Diffusion of the ancient "see/su" element from Eurasia to North America

Dr. John J. White III.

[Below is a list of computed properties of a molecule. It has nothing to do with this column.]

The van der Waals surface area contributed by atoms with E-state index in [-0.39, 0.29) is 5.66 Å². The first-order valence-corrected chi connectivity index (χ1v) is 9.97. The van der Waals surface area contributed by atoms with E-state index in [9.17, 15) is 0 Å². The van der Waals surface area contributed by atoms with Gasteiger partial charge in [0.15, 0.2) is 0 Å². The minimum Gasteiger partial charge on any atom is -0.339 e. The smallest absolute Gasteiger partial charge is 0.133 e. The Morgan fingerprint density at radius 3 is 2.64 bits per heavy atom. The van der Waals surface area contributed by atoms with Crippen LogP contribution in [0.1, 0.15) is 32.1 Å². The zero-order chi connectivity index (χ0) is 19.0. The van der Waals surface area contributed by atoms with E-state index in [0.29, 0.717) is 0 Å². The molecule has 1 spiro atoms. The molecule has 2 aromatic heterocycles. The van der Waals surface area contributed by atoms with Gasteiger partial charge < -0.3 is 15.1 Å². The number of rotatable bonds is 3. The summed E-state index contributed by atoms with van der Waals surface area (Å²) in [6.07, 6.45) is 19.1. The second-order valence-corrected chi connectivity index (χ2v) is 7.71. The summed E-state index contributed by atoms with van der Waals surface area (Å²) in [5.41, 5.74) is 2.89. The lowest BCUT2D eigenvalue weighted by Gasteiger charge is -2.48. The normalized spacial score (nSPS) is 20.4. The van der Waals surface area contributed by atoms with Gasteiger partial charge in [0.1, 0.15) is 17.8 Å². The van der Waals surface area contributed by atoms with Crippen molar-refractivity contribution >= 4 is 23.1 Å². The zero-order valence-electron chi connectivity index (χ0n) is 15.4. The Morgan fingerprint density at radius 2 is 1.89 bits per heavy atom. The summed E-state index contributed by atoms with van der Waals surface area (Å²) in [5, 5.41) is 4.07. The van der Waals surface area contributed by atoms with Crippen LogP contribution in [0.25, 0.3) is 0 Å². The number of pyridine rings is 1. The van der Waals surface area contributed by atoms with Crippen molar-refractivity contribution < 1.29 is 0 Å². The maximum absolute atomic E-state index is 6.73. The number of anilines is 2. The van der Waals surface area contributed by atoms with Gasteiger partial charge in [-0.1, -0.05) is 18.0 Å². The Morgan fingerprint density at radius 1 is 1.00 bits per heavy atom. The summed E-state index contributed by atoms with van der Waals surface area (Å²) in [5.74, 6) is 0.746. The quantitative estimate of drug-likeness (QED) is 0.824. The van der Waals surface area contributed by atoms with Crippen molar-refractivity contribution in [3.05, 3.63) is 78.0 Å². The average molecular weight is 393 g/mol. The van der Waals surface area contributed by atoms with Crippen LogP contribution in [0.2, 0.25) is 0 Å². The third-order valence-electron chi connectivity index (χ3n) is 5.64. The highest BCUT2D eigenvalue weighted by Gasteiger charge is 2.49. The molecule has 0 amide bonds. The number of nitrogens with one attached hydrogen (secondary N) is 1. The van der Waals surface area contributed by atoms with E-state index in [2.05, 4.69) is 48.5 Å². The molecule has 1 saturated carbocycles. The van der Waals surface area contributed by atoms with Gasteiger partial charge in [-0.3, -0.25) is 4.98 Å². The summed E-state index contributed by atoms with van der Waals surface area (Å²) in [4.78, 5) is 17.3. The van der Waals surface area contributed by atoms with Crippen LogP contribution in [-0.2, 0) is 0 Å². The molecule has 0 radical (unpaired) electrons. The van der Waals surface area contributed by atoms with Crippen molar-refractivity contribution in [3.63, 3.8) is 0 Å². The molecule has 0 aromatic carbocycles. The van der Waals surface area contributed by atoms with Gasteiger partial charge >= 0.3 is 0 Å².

This research paper is the result of a simple observation that the "see" element found in many North American rivwer/lake names like "Tennessee" could be very similar in meaning to the "see" element found in many Germanic lake names like "Bodensee". The Germanic "see"element is understood to mean "lake" today, and it is one of the simplest sounds used by man. It should come as no surprise that we think that "see" is pre-Germanic and one of the oldest words ever used by mankind. We elected to begin a search for river/lake names worldwide containing some semblance of the element "see" in order to seek insight into the ancient usage of the word "see". We found that the "see/su" element and its pronounciation variants occur quite often in North america in Native American (non-European) sounding river/lake names. Our conclusion is that the "see/su" usage migrated from Eurasia to North America several thousands years ago. This finding may be a useful tool for the study of cultural diffusion and ancient languages.